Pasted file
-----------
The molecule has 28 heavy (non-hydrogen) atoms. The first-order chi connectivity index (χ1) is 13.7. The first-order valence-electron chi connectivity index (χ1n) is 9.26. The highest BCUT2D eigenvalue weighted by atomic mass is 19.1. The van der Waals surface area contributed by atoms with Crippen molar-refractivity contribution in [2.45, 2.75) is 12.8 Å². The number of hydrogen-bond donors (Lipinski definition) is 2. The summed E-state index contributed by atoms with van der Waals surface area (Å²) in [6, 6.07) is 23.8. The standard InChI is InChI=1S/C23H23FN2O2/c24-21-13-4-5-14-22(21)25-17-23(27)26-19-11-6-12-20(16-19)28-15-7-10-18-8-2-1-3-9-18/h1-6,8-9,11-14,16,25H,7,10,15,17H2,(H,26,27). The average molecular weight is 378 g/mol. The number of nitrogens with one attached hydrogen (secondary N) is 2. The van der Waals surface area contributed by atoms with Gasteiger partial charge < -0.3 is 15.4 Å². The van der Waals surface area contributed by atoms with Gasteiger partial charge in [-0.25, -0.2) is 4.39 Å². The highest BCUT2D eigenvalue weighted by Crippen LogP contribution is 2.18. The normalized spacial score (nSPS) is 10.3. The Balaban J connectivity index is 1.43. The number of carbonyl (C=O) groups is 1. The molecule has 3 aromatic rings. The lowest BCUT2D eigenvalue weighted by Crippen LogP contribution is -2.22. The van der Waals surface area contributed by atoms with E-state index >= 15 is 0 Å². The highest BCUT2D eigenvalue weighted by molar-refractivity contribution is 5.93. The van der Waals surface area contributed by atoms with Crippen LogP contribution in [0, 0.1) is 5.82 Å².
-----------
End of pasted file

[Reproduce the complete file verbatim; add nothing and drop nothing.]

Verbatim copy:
The molecule has 28 heavy (non-hydrogen) atoms. The first-order chi connectivity index (χ1) is 13.7. The first-order valence-electron chi connectivity index (χ1n) is 9.26. The highest BCUT2D eigenvalue weighted by atomic mass is 19.1. The van der Waals surface area contributed by atoms with Crippen molar-refractivity contribution in [2.45, 2.75) is 12.8 Å². The number of hydrogen-bond donors (Lipinski definition) is 2. The summed E-state index contributed by atoms with van der Waals surface area (Å²) in [6, 6.07) is 23.8. The standard InChI is InChI=1S/C23H23FN2O2/c24-21-13-4-5-14-22(21)25-17-23(27)26-19-11-6-12-20(16-19)28-15-7-10-18-8-2-1-3-9-18/h1-6,8-9,11-14,16,25H,7,10,15,17H2,(H,26,27). The average molecular weight is 378 g/mol. The number of nitrogens with one attached hydrogen (secondary N) is 2. The van der Waals surface area contributed by atoms with Gasteiger partial charge < -0.3 is 15.4 Å². The van der Waals surface area contributed by atoms with Gasteiger partial charge in [-0.25, -0.2) is 4.39 Å². The highest BCUT2D eigenvalue weighted by Crippen LogP contribution is 2.18. The normalized spacial score (nSPS) is 10.3. The Balaban J connectivity index is 1.43. The number of carbonyl (C=O) groups is 1. The molecule has 3 aromatic rings. The lowest BCUT2D eigenvalue weighted by Crippen LogP contribution is -2.22. The van der Waals surface area contributed by atoms with E-state index >= 15 is 0 Å². The highest BCUT2D eigenvalue weighted by molar-refractivity contribution is 5.93. The van der Waals surface area contributed by atoms with Crippen LogP contribution in [0, 0.1) is 5.82 Å².